January 22nd, 2016.
“Does the Walker Choose the Path, or The Path The Walker?”
“That’s all I have time for this night, so we’ll have to continue the story another night.” I expected this means we’ll come back to the present time, at least for a while, but from the preview for next episode, seems it’s just a fancy way of saying “To be continued.” Also, to get this out of the way as well, there were a couple of moments of stilted animation this episode (such as when Bon embraced Shin at the end) and a bit of off-model art (mid-way through the episode), but it was nothing major (nothing like Iron-Blooded Orphans), and the show’s still gorgeous, with plenty of pretty shots and good design, but it was noticeable, cause it stood out to me.
Anyway, this really is a story as if told to a younger audience, and how memoirs and autobiographies go, which is nice, because this way it doesn’t feel as if we’re watching a show, but truly listening to someone tell us of his life. The narration is just a small part of it, but I’m talking specifically of the moment when he’s walking back with his master from the Rakugo self-censorship meeting – he’s telling us of (momentous) historic events, but he’s tying them to his own personal plight, and that’s the difference between autobiographies and histories, we tell of the big world, as it’s reflected through our own personal lives, and how it affects us. I was also interested of hearing about it, so it seems this form of self-censorship to try and appease the external would-be-censors is universal. American comics (and television?) also had this.
I liked him commenting on the “stray cat” metaphor – because this wasn’t a visual-only metaphor, but an actual textual metaphor within the story, and characters can parse these things as well. But do note the implicit metaphor later – Bon was abandoned by his first girlfriend, just as he later abandoned his second. Relationships are bound by a time and place, and when the time and place shift, they end. Yes, the Master and his wife, and Bon and Shin are the exception, but they still resume those relationships by returning to the same place. Some people are bound, such as the girl who had to go back to her family’s place, or the girl he then left behind. He’s grown accustomed to some relationships as only a temporary thing, a way to pass the time. He’s grown accustomed enough to being left behind, but also to leaving others behind.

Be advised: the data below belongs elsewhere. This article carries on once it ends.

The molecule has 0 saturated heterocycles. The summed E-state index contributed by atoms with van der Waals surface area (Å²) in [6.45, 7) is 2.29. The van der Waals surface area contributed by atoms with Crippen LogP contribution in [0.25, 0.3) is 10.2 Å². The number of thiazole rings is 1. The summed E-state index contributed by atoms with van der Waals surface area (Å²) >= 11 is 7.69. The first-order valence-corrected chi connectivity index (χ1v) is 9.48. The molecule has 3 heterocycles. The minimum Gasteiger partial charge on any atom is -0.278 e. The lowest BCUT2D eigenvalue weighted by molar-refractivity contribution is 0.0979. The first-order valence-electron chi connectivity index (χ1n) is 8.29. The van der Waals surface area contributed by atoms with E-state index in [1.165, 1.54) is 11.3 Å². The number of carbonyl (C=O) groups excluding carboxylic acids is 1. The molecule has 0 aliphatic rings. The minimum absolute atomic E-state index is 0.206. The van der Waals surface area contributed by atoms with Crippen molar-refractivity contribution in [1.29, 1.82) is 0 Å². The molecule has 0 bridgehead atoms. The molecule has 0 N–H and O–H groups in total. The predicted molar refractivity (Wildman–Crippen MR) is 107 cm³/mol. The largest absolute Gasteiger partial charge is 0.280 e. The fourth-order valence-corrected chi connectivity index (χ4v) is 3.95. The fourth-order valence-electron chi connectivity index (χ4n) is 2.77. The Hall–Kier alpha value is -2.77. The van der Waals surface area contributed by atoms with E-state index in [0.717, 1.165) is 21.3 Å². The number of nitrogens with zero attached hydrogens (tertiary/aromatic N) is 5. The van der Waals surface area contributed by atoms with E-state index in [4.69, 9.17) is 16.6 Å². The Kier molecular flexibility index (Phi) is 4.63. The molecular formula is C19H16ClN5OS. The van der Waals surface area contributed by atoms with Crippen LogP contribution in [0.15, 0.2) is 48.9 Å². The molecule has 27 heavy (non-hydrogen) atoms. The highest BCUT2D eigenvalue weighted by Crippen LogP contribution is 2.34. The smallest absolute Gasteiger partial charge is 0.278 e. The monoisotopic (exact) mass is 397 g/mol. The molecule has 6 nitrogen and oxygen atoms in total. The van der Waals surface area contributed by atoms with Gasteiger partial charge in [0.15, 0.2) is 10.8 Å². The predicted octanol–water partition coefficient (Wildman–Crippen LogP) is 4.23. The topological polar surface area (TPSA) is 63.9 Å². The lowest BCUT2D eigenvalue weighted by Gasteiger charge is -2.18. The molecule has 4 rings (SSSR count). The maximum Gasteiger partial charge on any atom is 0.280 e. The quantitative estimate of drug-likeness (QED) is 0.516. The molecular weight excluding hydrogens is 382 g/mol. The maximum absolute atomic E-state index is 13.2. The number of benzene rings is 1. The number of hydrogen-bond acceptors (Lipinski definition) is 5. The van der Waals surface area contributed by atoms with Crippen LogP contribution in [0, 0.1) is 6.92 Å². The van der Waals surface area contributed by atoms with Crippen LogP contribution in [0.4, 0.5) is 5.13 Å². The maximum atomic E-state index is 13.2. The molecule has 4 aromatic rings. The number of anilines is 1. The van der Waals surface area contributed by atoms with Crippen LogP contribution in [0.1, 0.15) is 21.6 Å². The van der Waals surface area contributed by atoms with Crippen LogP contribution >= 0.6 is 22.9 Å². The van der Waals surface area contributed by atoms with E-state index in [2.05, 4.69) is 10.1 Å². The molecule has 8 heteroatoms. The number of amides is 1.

The final thing I want to point out is that in his performances during Shin and the Master’s absence, people actually laughed at his performances. It’s because he played with a smile on his face, and a smile on his heart. Did Rakugo really take a place in his heart, or was it a way to relive his time with Shin? I suspect the latter, but it came out, and others had seen it through.
Oh, I guess I did forget one other moment that stood out to me – when Shin told Bon he sounds different, not like himself. When you think about it in the context of people who are putting on masks and portraying different people and personalities, that is so weird, isn’t it? I know what he was trying to say, but still. Likewise as the episode ended, where Bon basically said, “I believed if I followed Shin’s direction, I’d find my own path.” Finding your own path and being yourself while following someone else. Following yourself while being someone else. Guess that’s part of being a performer, or at least part of growing up.